Friday, 23 November 2007

Jane Austen and the Missing War


When I was studying Jane Austen for ‘A’ Level, I remember reading some crass comment which criticised her for not reflecting any of the ‘big picture’ concerns of her time. From Austen’s novels, this person sniffily concluded, you would never have guessed that Britain was at war at the time.
Which seems to me pretty much like saying that Father Christmas doesn’t work on his tan enough.

Well, possibly ‘twas ever thus because you can look in vain for any mention of the current conflict in the Gulf in most novels published since we went to war in Iraq. Maybe, as with Jane Austen, authors fight shy of mentioning it because they don’t feel qualified to do so. Maybe it’s a case of 'out of sight out of mind', it’s a war that’s happening far away in another country, despite daily news updates on pretty much any medium you care to mention. It doesn’t actually impact much on us, here in Britain. In fact, it probably impacts less on us than the Napoleonic wars did on Jane Austen’s contemporaries. Think of her novels – half the men seem to be in the army and if there were no officers, who would all the silly women simper at?

Minette Walters’ recent novels have bucked this ignore-the-war trend. Both The Devil’s Feather and The Chameleon’s Shadow bring the effects of war right into lives lived here in England. And not just war in the Gulf. The Devil’s Feather concerns itself with current continental African conflicts as well as those in Iraq and the continuing effects of war on men who served in the Falklands comes up in the Chameleon’s Shadow. Chalky, a homeless Falklands veteran, provokes all sorts of unpleasant thoughts in the mind of the Chameleon’s main character, Charles Acland, recently invalided out of the army himself.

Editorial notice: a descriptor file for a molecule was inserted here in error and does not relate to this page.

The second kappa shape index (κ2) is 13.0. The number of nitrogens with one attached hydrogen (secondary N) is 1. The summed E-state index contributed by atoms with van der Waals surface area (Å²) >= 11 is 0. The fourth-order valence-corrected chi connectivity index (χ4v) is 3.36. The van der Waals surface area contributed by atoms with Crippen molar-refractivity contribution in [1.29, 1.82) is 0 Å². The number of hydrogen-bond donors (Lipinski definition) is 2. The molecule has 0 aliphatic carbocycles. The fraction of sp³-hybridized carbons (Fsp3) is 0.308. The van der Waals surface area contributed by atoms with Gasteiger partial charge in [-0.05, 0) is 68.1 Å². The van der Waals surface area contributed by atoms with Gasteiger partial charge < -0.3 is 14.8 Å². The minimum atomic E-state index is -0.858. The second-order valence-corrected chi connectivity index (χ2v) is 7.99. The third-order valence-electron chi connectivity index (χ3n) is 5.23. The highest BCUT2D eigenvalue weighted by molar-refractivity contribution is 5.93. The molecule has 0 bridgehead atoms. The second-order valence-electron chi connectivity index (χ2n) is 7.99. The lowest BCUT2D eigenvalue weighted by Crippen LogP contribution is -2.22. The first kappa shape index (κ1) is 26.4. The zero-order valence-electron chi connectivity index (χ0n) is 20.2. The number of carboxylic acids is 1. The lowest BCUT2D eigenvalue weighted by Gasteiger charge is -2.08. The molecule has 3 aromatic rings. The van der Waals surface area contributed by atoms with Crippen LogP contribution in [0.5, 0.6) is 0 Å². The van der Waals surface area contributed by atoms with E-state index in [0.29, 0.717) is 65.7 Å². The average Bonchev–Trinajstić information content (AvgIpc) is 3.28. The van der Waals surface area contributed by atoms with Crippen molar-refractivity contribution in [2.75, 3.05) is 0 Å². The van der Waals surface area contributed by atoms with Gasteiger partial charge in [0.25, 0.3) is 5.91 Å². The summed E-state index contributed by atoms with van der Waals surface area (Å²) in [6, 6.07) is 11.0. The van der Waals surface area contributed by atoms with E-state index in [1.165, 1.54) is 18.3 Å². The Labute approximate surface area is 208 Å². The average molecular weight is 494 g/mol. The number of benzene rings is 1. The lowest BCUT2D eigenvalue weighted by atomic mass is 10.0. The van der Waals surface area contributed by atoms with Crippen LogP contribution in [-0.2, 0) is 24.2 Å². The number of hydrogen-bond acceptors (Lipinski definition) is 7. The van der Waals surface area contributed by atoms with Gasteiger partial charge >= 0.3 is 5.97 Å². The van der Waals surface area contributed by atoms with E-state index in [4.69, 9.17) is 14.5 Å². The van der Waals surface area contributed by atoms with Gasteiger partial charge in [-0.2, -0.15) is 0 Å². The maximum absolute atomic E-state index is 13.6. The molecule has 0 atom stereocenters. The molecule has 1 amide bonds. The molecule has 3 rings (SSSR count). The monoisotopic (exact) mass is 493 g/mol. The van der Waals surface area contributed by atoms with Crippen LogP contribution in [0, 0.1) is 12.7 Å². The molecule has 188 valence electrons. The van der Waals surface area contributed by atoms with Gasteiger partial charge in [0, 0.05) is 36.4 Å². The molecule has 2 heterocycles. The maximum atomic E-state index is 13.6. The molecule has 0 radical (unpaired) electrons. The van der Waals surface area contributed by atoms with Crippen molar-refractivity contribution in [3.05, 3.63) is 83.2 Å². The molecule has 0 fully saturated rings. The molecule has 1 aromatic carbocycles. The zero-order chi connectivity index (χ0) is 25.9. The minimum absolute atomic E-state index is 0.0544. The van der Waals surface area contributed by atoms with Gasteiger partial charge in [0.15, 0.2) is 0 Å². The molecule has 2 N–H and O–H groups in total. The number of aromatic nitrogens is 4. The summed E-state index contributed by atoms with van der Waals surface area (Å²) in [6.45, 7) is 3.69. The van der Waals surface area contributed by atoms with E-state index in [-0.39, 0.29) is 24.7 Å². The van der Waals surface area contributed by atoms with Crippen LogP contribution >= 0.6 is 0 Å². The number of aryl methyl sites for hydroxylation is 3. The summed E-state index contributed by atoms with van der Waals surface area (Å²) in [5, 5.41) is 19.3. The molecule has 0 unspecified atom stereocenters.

In both The Devil’s Feather and Tthe Chameleon’s Shadow, war both damages and attracts the damaged to it and the incursion of the brutality and damage of war into apparently ‘normal’ life back home is one of the fascinating things about the books.

The effects of the past – whether it be war or damaging family dynamics – is a theme which runs deep in all Walters’s books. And, when you know her back-catalogue it’s hard to read ‘The Chameleon’s Shadow’ and not feel a suspicion that Charles Acland will turn out to have been a very damaged personality before he was blown up by an Iraqui roadside bomb.

His anti-social personality – pre-existent or not - doesn’t necessarily mean he is a sociopath, or that he is responsible for a series of apparently homophobic murders. Or does it?
Walters teases us right to the end - is he guilty or isn’t he - asking us to search our souls and see if we would exonerate Charles of responsibility for his actions, given what has been done to him. Has his responsibility been diminished? If so, what diminished it, war or childhood? And would one provide more excuse for the commission of murder than the other?

Discuss.

1 comment:

Akasha Savage said...

Surely the reason most of us read is to escape from the drudges of reality and everyday life...including wars and times of unrest. Although saying that I do like reading novels set in WWI and WWII.

ps.I will be posting from the Darkside again within the next couple of days...but I find when I am lost in the cyberworld of blogging, I am wasting valuable Bathory time!!